- Netscape is once again being clobbered by rival browser Internet Explorer (IE) and now has an estimated market share of 3.4%, says internet researcher WebSideStory.
This is a steep decline from the 13% share held by Netscape at the same time last year, says Geoff Johnston, vice president of product marketing for StatMarket, WebSideStory's website design and software developer service.
Rival browser IE, owned by Microsoft, holds an estimated 96% of the market, up from 87% a year ago, says WebSideStory, in San Diego.
The Netscape browser, owned by AOL Time Warner, had held steady with an estimated 13% marketshare over the 14-month period leading to the release of IE 6 about a year ago.
Prior to that release it appeared that Netscape had found its "resistance point," Johnston says. But effective and aggressive marketing on the part of Microsoft, IE's availability with Windows and the failure of new versions of Netscape to win over users helped IE grab an even larger share of former Netscape users, he says.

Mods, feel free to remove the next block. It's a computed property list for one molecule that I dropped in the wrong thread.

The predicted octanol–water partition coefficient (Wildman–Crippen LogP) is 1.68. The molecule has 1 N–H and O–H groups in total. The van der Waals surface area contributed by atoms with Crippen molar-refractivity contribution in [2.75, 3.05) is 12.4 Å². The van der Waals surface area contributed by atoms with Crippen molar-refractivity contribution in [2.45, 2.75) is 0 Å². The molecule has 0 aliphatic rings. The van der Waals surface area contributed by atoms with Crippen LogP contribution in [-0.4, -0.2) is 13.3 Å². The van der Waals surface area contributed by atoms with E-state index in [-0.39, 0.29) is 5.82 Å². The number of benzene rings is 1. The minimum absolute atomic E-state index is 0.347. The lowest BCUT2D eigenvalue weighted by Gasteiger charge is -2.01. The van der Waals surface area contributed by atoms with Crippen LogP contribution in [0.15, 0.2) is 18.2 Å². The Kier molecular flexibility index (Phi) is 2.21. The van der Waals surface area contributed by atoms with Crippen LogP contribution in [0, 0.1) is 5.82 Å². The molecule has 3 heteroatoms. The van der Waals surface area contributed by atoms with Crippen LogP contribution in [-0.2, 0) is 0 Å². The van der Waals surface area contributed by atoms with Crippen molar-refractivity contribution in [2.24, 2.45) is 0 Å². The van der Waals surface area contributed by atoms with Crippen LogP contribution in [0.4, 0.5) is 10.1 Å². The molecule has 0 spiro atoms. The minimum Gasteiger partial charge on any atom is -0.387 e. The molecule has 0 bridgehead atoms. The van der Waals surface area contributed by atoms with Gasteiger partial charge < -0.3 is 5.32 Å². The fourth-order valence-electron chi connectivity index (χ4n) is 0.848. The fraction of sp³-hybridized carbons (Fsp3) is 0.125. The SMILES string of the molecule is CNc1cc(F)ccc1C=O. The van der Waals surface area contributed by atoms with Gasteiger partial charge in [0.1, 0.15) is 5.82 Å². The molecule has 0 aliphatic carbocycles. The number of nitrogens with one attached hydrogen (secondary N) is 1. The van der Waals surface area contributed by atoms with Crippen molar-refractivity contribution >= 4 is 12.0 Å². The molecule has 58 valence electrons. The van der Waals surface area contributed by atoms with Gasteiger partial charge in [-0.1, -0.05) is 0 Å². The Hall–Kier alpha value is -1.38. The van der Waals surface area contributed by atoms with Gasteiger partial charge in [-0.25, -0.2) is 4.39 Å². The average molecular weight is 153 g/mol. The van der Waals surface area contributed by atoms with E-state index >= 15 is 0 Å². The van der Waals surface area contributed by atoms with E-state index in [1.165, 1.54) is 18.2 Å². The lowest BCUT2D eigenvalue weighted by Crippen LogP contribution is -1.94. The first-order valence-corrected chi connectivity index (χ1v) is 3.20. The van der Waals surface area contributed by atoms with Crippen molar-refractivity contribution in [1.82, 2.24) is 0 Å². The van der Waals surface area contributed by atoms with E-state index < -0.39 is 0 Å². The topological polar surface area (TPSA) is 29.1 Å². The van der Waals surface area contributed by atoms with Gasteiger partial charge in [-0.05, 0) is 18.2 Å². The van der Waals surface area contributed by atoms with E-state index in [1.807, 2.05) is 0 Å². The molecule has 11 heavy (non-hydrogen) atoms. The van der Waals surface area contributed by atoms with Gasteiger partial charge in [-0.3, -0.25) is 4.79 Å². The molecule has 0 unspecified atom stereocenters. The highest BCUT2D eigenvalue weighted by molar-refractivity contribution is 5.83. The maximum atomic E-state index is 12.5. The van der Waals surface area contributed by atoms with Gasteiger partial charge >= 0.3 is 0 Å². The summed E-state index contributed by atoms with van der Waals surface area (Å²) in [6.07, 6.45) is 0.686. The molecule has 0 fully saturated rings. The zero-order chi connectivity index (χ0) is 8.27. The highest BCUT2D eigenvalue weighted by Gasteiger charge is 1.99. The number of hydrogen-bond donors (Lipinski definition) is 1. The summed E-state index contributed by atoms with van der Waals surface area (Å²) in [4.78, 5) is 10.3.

"Something snapped over the last 12 months. Where there was this sort of stable balance before, now it has completely spiraled down for Netscape," Johnston says.
IE 6 started stealing marketshare from Netscape soon after it was launched and within six months had pushed Netscape's share down to 7% in late March, according to WebSideStory.
WebSideStory's figures were compiled independently based on a random daily sample of 20 million visitors to thousands of websites that use its HitBox visitor analysis service. According to data from Monday, 3.4% of the visitors were using a Netscape browser, 96% using IE and less than 1% were using the Opera browser from Opera Software. From day to day the sample shows some fluctuation, but over the past several weeks Netscape usage hasn't been higher than 4%, Johnston says.
Despite the bleak figures for Netscape, it still holds a usage share of more than 7% among web users in Switzerland, and in Germany, Canada and the United States its market share is more than the 3.4% global market share estimate.
"There are pockets of resistance in certain countries, but unless AOL makes a move soon, Netscape may find itself battling Opera for the last 1 to 2% of the market," Johnston says.
Netscape announced a preview release of its Netscape 7.0 web browser in May. AOL Time Warner also has said it was considering dropping IE from its America Online internet service in favor of technology developed by its Netscape Communications subsidiary and open-source software contributors.